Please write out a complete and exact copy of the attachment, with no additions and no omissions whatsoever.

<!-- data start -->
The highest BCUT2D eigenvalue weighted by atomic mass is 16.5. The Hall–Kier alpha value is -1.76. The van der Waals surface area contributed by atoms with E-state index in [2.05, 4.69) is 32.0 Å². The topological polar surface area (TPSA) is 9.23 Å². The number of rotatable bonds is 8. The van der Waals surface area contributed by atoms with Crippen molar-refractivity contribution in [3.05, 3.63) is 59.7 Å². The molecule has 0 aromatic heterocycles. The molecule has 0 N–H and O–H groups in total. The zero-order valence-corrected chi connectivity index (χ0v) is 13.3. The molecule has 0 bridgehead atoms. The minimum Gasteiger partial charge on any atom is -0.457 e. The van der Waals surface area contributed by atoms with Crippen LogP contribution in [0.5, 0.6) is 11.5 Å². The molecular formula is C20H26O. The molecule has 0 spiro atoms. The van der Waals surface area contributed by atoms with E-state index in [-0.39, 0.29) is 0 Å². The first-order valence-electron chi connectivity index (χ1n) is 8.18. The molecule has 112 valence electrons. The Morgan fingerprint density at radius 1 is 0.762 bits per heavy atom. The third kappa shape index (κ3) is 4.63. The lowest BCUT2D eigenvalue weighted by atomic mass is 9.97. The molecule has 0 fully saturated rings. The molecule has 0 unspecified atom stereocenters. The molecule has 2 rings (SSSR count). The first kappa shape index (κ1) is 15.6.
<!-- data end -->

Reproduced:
The highest BCUT2D eigenvalue weighted by atomic mass is 16.5. The Hall–Kier alpha value is -1.76. The van der Waals surface area contributed by atoms with E-state index in [2.05, 4.69) is 32.0 Å². The topological polar surface area (TPSA) is 9.23 Å². The number of rotatable bonds is 8. The van der Waals surface area contributed by atoms with Crippen molar-refractivity contribution in [3.05, 3.63) is 59.7 Å². The molecule has 0 aromatic heterocycles. The molecule has 0 N–H and O–H groups in total. The zero-order valence-corrected chi connectivity index (χ0v) is 13.3. The molecule has 0 bridgehead atoms. The minimum Gasteiger partial charge on any atom is -0.457 e. The van der Waals surface area contributed by atoms with Crippen LogP contribution in [0.5, 0.6) is 11.5 Å². The molecular formula is C20H26O. The molecule has 0 spiro atoms. The van der Waals surface area contributed by atoms with E-state index in [-0.39, 0.29) is 0 Å². The first-order valence-electron chi connectivity index (χ1n) is 8.18. The molecule has 112 valence electrons. The Morgan fingerprint density at radius 1 is 0.762 bits per heavy atom. The third kappa shape index (κ3) is 4.63. The lowest BCUT2D eigenvalue weighted by atomic mass is 9.97. The molecule has 0 fully saturated rings. The molecule has 0 unspecified atom stereocenters. The molecule has 2 rings (SSSR count). The first kappa shape index (κ1) is 15.6.